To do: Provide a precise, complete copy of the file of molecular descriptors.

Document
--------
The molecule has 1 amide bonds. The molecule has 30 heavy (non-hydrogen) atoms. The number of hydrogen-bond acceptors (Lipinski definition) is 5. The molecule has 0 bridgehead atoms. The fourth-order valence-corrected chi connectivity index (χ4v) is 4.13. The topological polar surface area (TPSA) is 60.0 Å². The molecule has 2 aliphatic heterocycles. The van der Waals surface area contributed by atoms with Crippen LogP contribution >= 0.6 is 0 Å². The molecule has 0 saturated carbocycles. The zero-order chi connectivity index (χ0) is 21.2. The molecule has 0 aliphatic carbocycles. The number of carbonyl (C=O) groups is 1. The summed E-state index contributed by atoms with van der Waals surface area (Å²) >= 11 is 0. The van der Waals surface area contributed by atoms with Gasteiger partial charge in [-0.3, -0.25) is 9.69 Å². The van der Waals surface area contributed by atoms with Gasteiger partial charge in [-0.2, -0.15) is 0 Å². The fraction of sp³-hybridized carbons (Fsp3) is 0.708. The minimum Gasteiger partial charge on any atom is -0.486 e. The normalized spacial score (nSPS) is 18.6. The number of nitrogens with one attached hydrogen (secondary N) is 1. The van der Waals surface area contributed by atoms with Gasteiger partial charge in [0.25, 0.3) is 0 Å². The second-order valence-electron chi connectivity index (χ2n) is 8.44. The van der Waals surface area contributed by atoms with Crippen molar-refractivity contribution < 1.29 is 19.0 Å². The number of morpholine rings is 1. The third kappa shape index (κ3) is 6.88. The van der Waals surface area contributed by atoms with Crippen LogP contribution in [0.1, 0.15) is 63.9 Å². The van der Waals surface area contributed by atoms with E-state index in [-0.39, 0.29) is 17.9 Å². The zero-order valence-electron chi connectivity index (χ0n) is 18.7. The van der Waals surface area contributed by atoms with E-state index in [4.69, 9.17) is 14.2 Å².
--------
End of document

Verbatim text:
The molecule has 1 amide bonds. The molecule has 30 heavy (non-hydrogen) atoms. The number of hydrogen-bond acceptors (Lipinski definition) is 5. The molecule has 0 bridgehead atoms. The fourth-order valence-corrected chi connectivity index (χ4v) is 4.13. The topological polar surface area (TPSA) is 60.0 Å². The molecule has 2 aliphatic heterocycles. The van der Waals surface area contributed by atoms with Crippen LogP contribution >= 0.6 is 0 Å². The molecule has 0 saturated carbocycles. The zero-order chi connectivity index (χ0) is 21.2. The molecule has 0 aliphatic carbocycles. The number of carbonyl (C=O) groups is 1. The summed E-state index contributed by atoms with van der Waals surface area (Å²) >= 11 is 0. The van der Waals surface area contributed by atoms with Gasteiger partial charge in [-0.3, -0.25) is 9.69 Å². The van der Waals surface area contributed by atoms with Gasteiger partial charge in [-0.2, -0.15) is 0 Å². The fraction of sp³-hybridized carbons (Fsp3) is 0.708. The minimum Gasteiger partial charge on any atom is -0.486 e. The normalized spacial score (nSPS) is 18.6. The number of nitrogens with one attached hydrogen (secondary N) is 1. The van der Waals surface area contributed by atoms with Gasteiger partial charge in [0.25, 0.3) is 0 Å². The second-order valence-electron chi connectivity index (χ2n) is 8.44. The van der Waals surface area contributed by atoms with Crippen molar-refractivity contribution < 1.29 is 19.0 Å². The number of morpholine rings is 1. The third kappa shape index (κ3) is 6.88. The van der Waals surface area contributed by atoms with Crippen LogP contribution in [0.1, 0.15) is 63.9 Å². The van der Waals surface area contributed by atoms with E-state index in [-0.39, 0.29) is 17.9 Å². The zero-order valence-electron chi connectivity index (χ0n) is 18.7. The van der Waals surface area contributed by atoms with E-state index in [4.69, 9.17) is 14.2 Å².